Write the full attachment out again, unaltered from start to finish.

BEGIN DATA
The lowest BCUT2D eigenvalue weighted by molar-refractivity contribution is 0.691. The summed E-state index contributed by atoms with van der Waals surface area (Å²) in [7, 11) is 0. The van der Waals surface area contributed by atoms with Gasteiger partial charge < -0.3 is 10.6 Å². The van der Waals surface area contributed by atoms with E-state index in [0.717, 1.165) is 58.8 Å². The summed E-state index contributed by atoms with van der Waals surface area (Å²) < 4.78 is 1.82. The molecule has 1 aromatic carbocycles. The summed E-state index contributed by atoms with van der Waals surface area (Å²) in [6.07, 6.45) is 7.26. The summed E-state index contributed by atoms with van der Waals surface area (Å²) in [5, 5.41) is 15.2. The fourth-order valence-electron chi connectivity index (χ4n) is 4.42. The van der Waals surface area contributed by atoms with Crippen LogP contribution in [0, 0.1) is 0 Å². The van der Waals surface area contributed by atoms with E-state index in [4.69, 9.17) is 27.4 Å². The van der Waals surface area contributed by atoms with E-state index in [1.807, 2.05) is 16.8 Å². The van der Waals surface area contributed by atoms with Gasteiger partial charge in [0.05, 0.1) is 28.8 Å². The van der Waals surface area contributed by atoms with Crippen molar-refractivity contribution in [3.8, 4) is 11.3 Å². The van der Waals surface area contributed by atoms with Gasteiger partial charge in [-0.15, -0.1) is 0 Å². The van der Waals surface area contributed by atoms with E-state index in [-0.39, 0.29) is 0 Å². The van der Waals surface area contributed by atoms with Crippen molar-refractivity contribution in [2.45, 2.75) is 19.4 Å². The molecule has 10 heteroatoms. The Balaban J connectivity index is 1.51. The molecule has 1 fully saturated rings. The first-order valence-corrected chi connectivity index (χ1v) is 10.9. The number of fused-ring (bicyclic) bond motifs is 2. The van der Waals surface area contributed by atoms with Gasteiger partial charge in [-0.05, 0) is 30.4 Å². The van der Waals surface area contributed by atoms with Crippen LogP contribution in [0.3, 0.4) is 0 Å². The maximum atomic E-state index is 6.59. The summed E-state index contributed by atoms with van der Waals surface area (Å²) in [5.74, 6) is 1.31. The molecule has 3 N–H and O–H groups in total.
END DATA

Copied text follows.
The lowest BCUT2D eigenvalue weighted by molar-refractivity contribution is 0.691. The summed E-state index contributed by atoms with van der Waals surface area (Å²) in [7, 11) is 0. The van der Waals surface area contributed by atoms with Gasteiger partial charge < -0.3 is 10.6 Å². The van der Waals surface area contributed by atoms with E-state index in [0.717, 1.165) is 58.8 Å². The summed E-state index contributed by atoms with van der Waals surface area (Å²) < 4.78 is 1.82. The molecule has 1 aromatic carbocycles. The summed E-state index contributed by atoms with van der Waals surface area (Å²) in [6.07, 6.45) is 7.26. The summed E-state index contributed by atoms with van der Waals surface area (Å²) in [5, 5.41) is 15.2. The fourth-order valence-electron chi connectivity index (χ4n) is 4.42. The van der Waals surface area contributed by atoms with Crippen LogP contribution in [0, 0.1) is 0 Å². The van der Waals surface area contributed by atoms with E-state index in [4.69, 9.17) is 27.4 Å². The van der Waals surface area contributed by atoms with E-state index in [1.807, 2.05) is 16.8 Å². The van der Waals surface area contributed by atoms with Gasteiger partial charge in [0.05, 0.1) is 28.8 Å². The van der Waals surface area contributed by atoms with Crippen molar-refractivity contribution in [3.8, 4) is 11.3 Å². The van der Waals surface area contributed by atoms with Gasteiger partial charge in [-0.15, -0.1) is 0 Å². The van der Waals surface area contributed by atoms with E-state index in [-0.39, 0.29) is 0 Å². The van der Waals surface area contributed by atoms with Crippen molar-refractivity contribution in [2.45, 2.75) is 19.4 Å². The molecule has 10 heteroatoms. The Balaban J connectivity index is 1.51. The molecule has 1 fully saturated rings. The first-order valence-corrected chi connectivity index (χ1v) is 10.9. The number of fused-ring (bicyclic) bond motifs is 2. The van der Waals surface area contributed by atoms with Gasteiger partial charge in [-0.05, 0) is 30.4 Å². The van der Waals surface area contributed by atoms with Crippen LogP contribution in [0.3, 0.4) is 0 Å². The maximum atomic E-state index is 6.59. The summed E-state index contributed by atoms with van der Waals surface area (Å²) in [5.74, 6) is 1.31. The molecule has 3 N–H and O–H groups in total.